March 12, 2015: Although the government refuses to join the unilateral ceasefire FARC has been employing since last December 18th, it was announced today that the air force would cease “non-emergency” air raids for 30 days. This is in response to FARC generally abiding by their own ceasefire. The air force will still conduct air attacks if ground troops get into trouble with FARC gunmen. Ground patrols will continue.

March 11, 2015: The ELN freed four government geologists who had been kidnapped in the northeast on February 12th.  Earlier in March ELN freed a rural mayor they had taken in late 2014. ELN is engaged in preliminary talks before possibly starting peace negotiations.

March 9, 2015: After much government pressure on FARC to be more helpful in getting rid of all the landmines it has planted since the early 1990s the leftist rebels have agreed to cooperate with the government to make Colombia “landmine free” by 2025. These mines have killed or wounded over 11,000 people, most of them civilians, since then, are very unpopular and FARC is blamed for them. Such mines are still believed to be present in about two thirds of rural areas. For a long time the problem was that FARC no longer had a record of where all the mines were placed and was reluctant to admit this. Now FARC officials will share what records they do have, including consulting FARC men involved in planting mines in areas where no records were kept.  

March 5, 2015:  For the first time Colombian military officials (four generals and an admiral) joined the FARC peace talks held in Cuba. The officers are there to try and arrange a complete ceasefire. FARC has long wanted the government to cease operations against them while the peace talks are going on. That did not happen because in the past such ceasefire agreements enabled FARC to rebuild and then abandon the peace negotiations. The government sees the possibility of working out some kind of deal that can be monitored to ensure FARC does not cheat. The arrival of the five senior officers is an attempt to work out the details. The government admits that the peace talks, and the unilateral FARC ceasefire has reduced violence and probably saved hundreds of lives and prevented thousands of wounds and injuries.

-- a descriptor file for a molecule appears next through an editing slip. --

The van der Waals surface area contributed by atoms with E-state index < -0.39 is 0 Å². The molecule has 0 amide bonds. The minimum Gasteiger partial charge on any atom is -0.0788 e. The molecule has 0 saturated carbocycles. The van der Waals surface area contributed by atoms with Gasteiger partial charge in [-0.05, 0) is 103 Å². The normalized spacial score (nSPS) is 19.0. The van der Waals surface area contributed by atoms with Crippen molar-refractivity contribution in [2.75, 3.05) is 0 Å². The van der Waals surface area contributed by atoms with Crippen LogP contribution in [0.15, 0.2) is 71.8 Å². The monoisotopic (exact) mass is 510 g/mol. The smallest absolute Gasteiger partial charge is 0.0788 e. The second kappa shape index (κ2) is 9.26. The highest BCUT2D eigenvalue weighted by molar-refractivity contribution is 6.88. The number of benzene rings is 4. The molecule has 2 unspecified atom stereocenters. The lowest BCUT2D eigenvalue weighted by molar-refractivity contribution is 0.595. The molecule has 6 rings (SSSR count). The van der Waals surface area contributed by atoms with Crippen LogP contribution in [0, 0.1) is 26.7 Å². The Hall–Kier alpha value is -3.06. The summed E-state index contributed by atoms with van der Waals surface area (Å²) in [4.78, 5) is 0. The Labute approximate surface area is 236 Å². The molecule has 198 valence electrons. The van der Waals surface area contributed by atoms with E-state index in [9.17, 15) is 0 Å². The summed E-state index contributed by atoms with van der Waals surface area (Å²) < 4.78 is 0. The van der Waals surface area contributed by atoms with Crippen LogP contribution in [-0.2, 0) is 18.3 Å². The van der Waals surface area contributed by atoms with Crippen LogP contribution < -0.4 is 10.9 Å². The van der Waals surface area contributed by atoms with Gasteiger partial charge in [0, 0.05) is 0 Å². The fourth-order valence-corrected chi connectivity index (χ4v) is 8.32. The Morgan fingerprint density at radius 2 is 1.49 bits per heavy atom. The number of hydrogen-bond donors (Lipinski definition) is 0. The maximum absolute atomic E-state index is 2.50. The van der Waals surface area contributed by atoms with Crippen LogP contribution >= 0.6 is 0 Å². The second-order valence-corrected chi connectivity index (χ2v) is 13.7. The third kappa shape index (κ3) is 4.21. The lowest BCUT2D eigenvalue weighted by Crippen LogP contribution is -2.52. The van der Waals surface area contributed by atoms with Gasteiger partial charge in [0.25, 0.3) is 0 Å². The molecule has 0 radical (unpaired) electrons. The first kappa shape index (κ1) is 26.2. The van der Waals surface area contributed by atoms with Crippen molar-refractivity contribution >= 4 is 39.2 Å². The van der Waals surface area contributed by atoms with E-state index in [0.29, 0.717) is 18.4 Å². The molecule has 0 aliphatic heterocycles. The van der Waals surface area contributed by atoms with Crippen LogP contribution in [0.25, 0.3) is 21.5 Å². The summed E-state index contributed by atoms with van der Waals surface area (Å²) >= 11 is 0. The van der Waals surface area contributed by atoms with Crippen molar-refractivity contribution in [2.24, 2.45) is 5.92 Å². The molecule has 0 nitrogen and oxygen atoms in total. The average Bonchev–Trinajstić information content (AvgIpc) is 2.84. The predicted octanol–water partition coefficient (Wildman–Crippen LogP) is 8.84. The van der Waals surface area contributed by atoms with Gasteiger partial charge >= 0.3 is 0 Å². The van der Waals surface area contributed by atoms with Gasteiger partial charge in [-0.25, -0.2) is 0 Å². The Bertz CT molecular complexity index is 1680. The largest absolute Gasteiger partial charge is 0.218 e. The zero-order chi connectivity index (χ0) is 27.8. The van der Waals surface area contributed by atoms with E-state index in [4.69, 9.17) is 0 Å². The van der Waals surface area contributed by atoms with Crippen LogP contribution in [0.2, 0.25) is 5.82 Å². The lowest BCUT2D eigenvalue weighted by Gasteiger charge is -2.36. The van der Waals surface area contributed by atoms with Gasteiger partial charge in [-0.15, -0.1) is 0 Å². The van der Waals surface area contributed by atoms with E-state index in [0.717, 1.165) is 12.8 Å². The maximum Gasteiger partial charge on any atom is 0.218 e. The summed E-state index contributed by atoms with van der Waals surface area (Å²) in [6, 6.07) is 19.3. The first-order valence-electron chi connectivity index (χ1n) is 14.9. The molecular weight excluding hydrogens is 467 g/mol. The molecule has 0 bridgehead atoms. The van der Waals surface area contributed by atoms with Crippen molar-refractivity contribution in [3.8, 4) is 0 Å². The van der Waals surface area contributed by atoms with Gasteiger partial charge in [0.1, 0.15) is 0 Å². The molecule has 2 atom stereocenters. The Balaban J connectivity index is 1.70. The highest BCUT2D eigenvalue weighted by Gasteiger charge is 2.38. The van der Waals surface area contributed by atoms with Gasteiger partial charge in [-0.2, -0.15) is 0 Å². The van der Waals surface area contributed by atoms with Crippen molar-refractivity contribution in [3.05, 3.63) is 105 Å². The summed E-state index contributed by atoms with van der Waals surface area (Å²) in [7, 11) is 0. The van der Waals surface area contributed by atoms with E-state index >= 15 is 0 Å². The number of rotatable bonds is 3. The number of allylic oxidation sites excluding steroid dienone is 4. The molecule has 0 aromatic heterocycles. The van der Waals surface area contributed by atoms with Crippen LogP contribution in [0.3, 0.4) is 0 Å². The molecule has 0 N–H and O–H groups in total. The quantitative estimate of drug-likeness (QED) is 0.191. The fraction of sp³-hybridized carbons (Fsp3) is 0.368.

February 28, 2015: Colombian police found over a hundred tons of explosives and components for assembling cannon shells on a Chinese freighter that was stopping off on its way to Cuba. The cargo of weapons was not on the ship manifest and the ship was interned and the captain arrested until the issue could be sorted out. China insisted the cargo was legal.

February 26, 2015: The U.S. has extradited three men (a Greek and two Romanians) from Montenegro (where they were arrested in December) and will prosecute them in the United States for arms trafficking. In particular the U.S. has lots of evidence that the three were offering to supply weapons to leftist FARC rebels in Colombia.  

February 24, 2015: In the northwest soldiers seized 3.3 tons of cocaine headed for Mexico and then the United States. This was a large seizure. The largest ever was in 2005 when 15 tons was taken in one raid. In 2014 there was a seven ton seizure. This recent seizure represents over one percent of annual production in Colombia (Peru is now the world leader in cocaine production) and is costing the cocaine producers nearly $20 million. That’s a big financial hit but not a fatal one. In 2014 over 30 tons of cocaine was seized, which is one of the reasons so much of the production is switching to Peru.

February 22, 2015: In the east (Norte de Santander) near the Venezuelan border at least six leftist rebels were killed in a clash with troops. Three soldiers were wounded. Some of the dead were identified as members of the leftist EPL. This group made peace with the government in 1991 and disbanded. But a small number of EPL members refused to quit and have kept operating along the border, often as allies with the ELN.